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|Ring name(s)||Shoichi Arai|
|Born||December 19, 1965|
|Died||May 16, 2002
Shoichi Arai (荒井 昌一 Arai Shōichi) (December 19, 1965 – May 16, 2002) was a Japanese professional wrestling promoter who ran Frontier Martial-Arts Wrestling from 1995 until its demise in 2002. He entered the circuit as the company's ring announcer in the early days and was best known for his high-pitched voice that ran down countdowns during various death-matches.
Arai took over ownership after Atsushi Onita sold the company to him in April 1995 and took a sabbatical from wrestling. During his reign, he began toning down the amount of death-matches in favour of a more entertainment based product, similar to Vince McMahon's World Wrestling Federation. When Onita returned in 1997, he was displeased with the company's new direction. Eventually, he put an end to death-matches entirely and this resulted in Onita leaving FMW for good in November 1998. From that point on, FMW would suffer a decline. With poor attendance figures and little revenue, the company was slowly becoming a shadow of its former self.
Things got much worse in October 2001, when their number one star, Hayabusa, suffered a broken neck in a match against Mammoth Sasaki. Attempting an Asai Moonsault, Hayabusa's foot slipped off the rope, resulting in him landing directly on his head, paralyzing him instantly. Arai, who was doing commentary on the match, would then rush down to the ring to try to aid his major star and friend. Hayabusa was one of only a few in the FMW roster to consider Arai as a friend. Having lost their top star, interest in the company waned, forcing Shoichi Arai to declare bankruptcy for FMW on February 15, 2002. Arai was not only three million dollars in debt because of FMW, but he also owed the Yakuza another million dollars that he was unable to pay back.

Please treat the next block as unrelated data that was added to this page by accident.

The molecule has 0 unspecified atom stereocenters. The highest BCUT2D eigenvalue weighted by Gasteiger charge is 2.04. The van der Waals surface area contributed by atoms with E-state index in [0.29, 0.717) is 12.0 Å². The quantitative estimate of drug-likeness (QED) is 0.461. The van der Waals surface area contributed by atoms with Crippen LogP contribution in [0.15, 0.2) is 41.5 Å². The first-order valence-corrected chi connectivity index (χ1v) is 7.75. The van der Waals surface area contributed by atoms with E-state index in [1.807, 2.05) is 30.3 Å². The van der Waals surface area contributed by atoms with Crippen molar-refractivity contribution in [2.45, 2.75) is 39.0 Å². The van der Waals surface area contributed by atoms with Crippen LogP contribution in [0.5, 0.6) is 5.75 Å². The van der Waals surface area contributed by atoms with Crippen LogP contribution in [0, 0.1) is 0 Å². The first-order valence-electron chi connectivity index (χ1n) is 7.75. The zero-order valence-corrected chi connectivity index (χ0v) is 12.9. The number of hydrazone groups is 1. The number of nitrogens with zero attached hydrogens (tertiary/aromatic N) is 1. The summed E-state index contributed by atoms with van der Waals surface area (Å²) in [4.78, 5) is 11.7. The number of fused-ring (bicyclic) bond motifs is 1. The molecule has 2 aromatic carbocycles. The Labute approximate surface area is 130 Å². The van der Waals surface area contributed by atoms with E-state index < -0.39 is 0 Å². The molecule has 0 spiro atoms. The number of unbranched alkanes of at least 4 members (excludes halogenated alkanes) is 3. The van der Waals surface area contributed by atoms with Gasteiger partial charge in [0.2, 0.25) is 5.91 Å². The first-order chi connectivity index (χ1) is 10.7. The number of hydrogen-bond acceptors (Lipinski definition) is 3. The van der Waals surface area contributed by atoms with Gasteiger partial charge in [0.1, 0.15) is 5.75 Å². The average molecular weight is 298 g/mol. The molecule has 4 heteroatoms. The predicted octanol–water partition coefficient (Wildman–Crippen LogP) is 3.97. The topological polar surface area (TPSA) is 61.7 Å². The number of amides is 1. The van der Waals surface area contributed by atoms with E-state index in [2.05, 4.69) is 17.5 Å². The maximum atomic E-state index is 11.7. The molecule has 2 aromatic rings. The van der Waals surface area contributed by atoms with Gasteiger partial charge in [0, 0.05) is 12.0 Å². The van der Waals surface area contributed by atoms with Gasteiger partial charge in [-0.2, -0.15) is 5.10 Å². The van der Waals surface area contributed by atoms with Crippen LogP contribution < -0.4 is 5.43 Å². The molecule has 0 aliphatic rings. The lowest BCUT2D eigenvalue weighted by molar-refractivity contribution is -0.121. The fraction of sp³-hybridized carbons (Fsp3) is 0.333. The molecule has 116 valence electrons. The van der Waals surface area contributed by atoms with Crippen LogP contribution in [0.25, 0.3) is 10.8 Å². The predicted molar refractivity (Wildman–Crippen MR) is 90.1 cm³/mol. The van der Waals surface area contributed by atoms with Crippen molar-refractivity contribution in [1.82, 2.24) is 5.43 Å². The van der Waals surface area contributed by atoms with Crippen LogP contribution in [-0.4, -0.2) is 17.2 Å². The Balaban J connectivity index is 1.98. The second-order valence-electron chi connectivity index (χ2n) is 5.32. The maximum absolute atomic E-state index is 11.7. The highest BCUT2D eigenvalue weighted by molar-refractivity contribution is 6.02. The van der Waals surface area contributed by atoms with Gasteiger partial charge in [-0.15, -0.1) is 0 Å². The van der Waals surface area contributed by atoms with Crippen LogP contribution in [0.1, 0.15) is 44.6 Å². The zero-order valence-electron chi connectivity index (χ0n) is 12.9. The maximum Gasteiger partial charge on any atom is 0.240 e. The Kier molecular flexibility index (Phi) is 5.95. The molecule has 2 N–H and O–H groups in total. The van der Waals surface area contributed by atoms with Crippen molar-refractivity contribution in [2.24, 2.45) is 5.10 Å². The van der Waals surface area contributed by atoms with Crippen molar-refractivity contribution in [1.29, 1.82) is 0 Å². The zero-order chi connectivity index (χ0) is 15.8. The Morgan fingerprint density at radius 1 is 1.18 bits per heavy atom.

Arai went into hiding from the Yakuza, as Kodo Fuyuki would take the dates that were stilled booked by FMW over. While in hiding, he had planned to write a book about his experiences of running FMW. Arai criticized Atsushi Onita for his ego and womanizing throughout his career, as well as reveal details of many other former FMW wrestlers. The book was meant to attempt to make as much money as possible to pay back the Yakuza. Around this time, his wife left him. In conversations with Hayabusa, Arai brought up plans to kill himself, because his life insurance would pay his former wife and child enough money to no longer be in debt and have to worry about the Yakuza.
On the morning of May 16 2002, Arai committed suicide in Mizumoto Park in the Katsushika Ward of Tokyo, hanging himself using the neck-tie of his business suit. He was found by a jogger at 6:20 AM. Arai's death led to an insurance payment to his ex-wife and child. However, the life insurance that Arai's ex-wife and child received was still not enough, and years later the Arai family was still paying back the money owed to the Yakuza.